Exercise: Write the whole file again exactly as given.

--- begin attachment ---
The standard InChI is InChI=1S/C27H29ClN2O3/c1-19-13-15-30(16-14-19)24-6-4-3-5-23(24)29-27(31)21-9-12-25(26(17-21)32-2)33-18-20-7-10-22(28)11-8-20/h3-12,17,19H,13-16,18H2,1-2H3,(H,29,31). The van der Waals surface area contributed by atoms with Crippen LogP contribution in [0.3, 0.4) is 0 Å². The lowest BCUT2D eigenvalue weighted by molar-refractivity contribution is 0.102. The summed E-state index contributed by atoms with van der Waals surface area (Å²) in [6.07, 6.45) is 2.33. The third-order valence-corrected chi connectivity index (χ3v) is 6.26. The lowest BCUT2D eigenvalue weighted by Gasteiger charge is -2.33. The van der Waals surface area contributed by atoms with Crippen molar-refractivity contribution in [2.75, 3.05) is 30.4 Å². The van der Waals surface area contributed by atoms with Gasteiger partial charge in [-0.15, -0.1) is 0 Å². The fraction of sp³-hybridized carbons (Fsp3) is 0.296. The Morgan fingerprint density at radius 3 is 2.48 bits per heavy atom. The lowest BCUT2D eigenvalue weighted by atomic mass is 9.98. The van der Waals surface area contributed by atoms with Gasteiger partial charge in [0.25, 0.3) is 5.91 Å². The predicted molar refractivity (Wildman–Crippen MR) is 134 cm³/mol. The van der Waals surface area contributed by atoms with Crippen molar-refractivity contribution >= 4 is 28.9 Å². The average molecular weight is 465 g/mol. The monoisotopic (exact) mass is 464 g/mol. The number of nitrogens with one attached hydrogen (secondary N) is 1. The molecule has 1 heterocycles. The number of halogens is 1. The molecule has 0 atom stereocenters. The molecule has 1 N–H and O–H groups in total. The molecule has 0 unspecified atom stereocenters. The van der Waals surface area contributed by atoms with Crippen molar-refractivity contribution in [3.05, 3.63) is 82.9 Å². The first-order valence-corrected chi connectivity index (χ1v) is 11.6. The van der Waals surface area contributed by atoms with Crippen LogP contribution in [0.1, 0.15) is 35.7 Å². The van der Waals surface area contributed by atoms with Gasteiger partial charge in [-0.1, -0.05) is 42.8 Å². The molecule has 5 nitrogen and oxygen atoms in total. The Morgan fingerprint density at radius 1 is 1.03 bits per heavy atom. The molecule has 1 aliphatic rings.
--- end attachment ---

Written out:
The standard InChI is InChI=1S/C27H29ClN2O3/c1-19-13-15-30(16-14-19)24-6-4-3-5-23(24)29-27(31)21-9-12-25(26(17-21)32-2)33-18-20-7-10-22(28)11-8-20/h3-12,17,19H,13-16,18H2,1-2H3,(H,29,31). The van der Waals surface area contributed by atoms with Crippen LogP contribution in [0.3, 0.4) is 0 Å². The lowest BCUT2D eigenvalue weighted by molar-refractivity contribution is 0.102. The summed E-state index contributed by atoms with van der Waals surface area (Å²) in [6.07, 6.45) is 2.33. The third-order valence-corrected chi connectivity index (χ3v) is 6.26. The lowest BCUT2D eigenvalue weighted by Gasteiger charge is -2.33. The van der Waals surface area contributed by atoms with Crippen molar-refractivity contribution in [2.75, 3.05) is 30.4 Å². The van der Waals surface area contributed by atoms with Gasteiger partial charge in [-0.15, -0.1) is 0 Å². The fraction of sp³-hybridized carbons (Fsp3) is 0.296. The Morgan fingerprint density at radius 3 is 2.48 bits per heavy atom. The lowest BCUT2D eigenvalue weighted by atomic mass is 9.98. The van der Waals surface area contributed by atoms with Gasteiger partial charge in [0.25, 0.3) is 5.91 Å². The predicted molar refractivity (Wildman–Crippen MR) is 134 cm³/mol. The van der Waals surface area contributed by atoms with Crippen molar-refractivity contribution >= 4 is 28.9 Å². The average molecular weight is 465 g/mol. The monoisotopic (exact) mass is 464 g/mol. The number of nitrogens with one attached hydrogen (secondary N) is 1. The molecule has 1 heterocycles. The number of halogens is 1. The molecule has 0 atom stereocenters. The molecule has 1 N–H and O–H groups in total. The molecule has 0 unspecified atom stereocenters. The van der Waals surface area contributed by atoms with Crippen molar-refractivity contribution in [3.05, 3.63) is 82.9 Å². The first-order valence-corrected chi connectivity index (χ1v) is 11.6. The van der Waals surface area contributed by atoms with Crippen LogP contribution in [0.1, 0.15) is 35.7 Å². The van der Waals surface area contributed by atoms with Gasteiger partial charge in [-0.1, -0.05) is 42.8 Å². The molecule has 5 nitrogen and oxygen atoms in total. The Morgan fingerprint density at radius 1 is 1.03 bits per heavy atom. The molecule has 1 aliphatic rings.